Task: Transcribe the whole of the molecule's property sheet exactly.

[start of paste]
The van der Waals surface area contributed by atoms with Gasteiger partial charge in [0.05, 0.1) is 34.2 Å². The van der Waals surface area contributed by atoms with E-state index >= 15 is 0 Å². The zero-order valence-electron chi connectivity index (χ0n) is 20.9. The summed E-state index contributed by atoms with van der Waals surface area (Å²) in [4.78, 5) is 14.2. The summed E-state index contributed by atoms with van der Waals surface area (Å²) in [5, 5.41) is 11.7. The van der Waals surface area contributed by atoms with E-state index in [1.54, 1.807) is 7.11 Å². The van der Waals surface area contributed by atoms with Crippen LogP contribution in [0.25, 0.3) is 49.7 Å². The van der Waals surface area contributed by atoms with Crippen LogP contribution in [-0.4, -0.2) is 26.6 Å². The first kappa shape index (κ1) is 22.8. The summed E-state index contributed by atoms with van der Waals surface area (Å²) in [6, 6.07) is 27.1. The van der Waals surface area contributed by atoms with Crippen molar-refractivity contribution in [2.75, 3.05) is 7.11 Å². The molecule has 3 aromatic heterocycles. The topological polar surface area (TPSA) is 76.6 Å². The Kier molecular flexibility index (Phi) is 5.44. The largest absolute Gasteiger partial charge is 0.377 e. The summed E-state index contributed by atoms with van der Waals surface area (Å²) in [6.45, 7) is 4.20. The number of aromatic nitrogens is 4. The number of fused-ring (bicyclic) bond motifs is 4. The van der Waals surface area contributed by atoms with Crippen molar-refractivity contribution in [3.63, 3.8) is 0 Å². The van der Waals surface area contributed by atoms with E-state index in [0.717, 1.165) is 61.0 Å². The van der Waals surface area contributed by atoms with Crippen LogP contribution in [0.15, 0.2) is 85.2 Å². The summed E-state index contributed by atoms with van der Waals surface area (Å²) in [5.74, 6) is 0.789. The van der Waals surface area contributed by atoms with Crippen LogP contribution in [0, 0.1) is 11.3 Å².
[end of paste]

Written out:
The van der Waals surface area contributed by atoms with Gasteiger partial charge in [0.05, 0.1) is 34.2 Å². The van der Waals surface area contributed by atoms with E-state index >= 15 is 0 Å². The zero-order valence-electron chi connectivity index (χ0n) is 20.9. The summed E-state index contributed by atoms with van der Waals surface area (Å²) in [4.78, 5) is 14.2. The summed E-state index contributed by atoms with van der Waals surface area (Å²) in [5, 5.41) is 11.7. The van der Waals surface area contributed by atoms with E-state index in [1.54, 1.807) is 7.11 Å². The van der Waals surface area contributed by atoms with Crippen LogP contribution in [0.25, 0.3) is 49.7 Å². The van der Waals surface area contributed by atoms with Crippen LogP contribution in [-0.4, -0.2) is 26.6 Å². The first kappa shape index (κ1) is 22.8. The summed E-state index contributed by atoms with van der Waals surface area (Å²) in [6, 6.07) is 27.1. The van der Waals surface area contributed by atoms with Crippen molar-refractivity contribution in [2.75, 3.05) is 7.11 Å². The molecule has 3 aromatic heterocycles. The topological polar surface area (TPSA) is 76.6 Å². The Kier molecular flexibility index (Phi) is 5.44. The largest absolute Gasteiger partial charge is 0.377 e. The summed E-state index contributed by atoms with van der Waals surface area (Å²) in [6.45, 7) is 4.20. The number of aromatic nitrogens is 4. The number of fused-ring (bicyclic) bond motifs is 4. The van der Waals surface area contributed by atoms with Crippen molar-refractivity contribution in [3.63, 3.8) is 0 Å². The van der Waals surface area contributed by atoms with E-state index in [0.717, 1.165) is 61.0 Å². The van der Waals surface area contributed by atoms with Crippen LogP contribution in [0.15, 0.2) is 85.2 Å². The summed E-state index contributed by atoms with van der Waals surface area (Å²) in [5.74, 6) is 0.789. The van der Waals surface area contributed by atoms with Crippen LogP contribution in [0, 0.1) is 11.3 Å².